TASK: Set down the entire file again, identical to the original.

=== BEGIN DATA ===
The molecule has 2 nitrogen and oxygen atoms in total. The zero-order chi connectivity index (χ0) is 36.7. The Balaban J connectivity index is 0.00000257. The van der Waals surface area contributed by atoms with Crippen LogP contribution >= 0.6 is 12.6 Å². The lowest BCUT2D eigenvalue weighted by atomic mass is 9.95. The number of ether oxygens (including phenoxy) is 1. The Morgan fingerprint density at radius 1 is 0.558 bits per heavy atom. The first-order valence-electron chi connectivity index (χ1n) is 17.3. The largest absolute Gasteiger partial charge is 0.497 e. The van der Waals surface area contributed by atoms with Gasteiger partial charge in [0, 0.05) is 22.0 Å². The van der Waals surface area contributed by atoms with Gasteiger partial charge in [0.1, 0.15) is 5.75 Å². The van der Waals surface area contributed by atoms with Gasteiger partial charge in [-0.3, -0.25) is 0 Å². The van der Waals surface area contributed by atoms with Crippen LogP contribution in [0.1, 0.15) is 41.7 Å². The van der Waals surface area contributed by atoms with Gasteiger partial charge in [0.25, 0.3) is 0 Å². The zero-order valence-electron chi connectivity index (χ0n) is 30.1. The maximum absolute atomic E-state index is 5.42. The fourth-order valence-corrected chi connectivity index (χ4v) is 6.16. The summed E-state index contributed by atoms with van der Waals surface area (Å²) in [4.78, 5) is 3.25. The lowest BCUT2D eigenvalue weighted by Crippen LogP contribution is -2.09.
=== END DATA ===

The molecule has 2 nitrogen and oxygen atoms in total. The zero-order chi connectivity index (χ0) is 36.7. The Balaban J connectivity index is 0.00000257. The van der Waals surface area contributed by atoms with Crippen LogP contribution >= 0.6 is 12.6 Å². The lowest BCUT2D eigenvalue weighted by atomic mass is 9.95. The number of ether oxygens (including phenoxy) is 1. The Morgan fingerprint density at radius 1 is 0.558 bits per heavy atom. The first-order valence-electron chi connectivity index (χ1n) is 17.3. The largest absolute Gasteiger partial charge is 0.497 e. The van der Waals surface area contributed by atoms with Gasteiger partial charge in [0, 0.05) is 22.0 Å². The van der Waals surface area contributed by atoms with Gasteiger partial charge in [0.1, 0.15) is 5.75 Å². The van der Waals surface area contributed by atoms with Gasteiger partial charge in [-0.3, -0.25) is 0 Å². The van der Waals surface area contributed by atoms with Crippen LogP contribution in [0.1, 0.15) is 41.7 Å². The van der Waals surface area contributed by atoms with Gasteiger partial charge in [0.25, 0.3) is 0 Å². The zero-order valence-electron chi connectivity index (χ0n) is 30.1. The maximum absolute atomic E-state index is 5.42. The fourth-order valence-corrected chi connectivity index (χ4v) is 6.16. The summed E-state index contributed by atoms with van der Waals surface area (Å²) in [4.78, 5) is 3.25. The lowest BCUT2D eigenvalue weighted by Crippen LogP contribution is -2.09.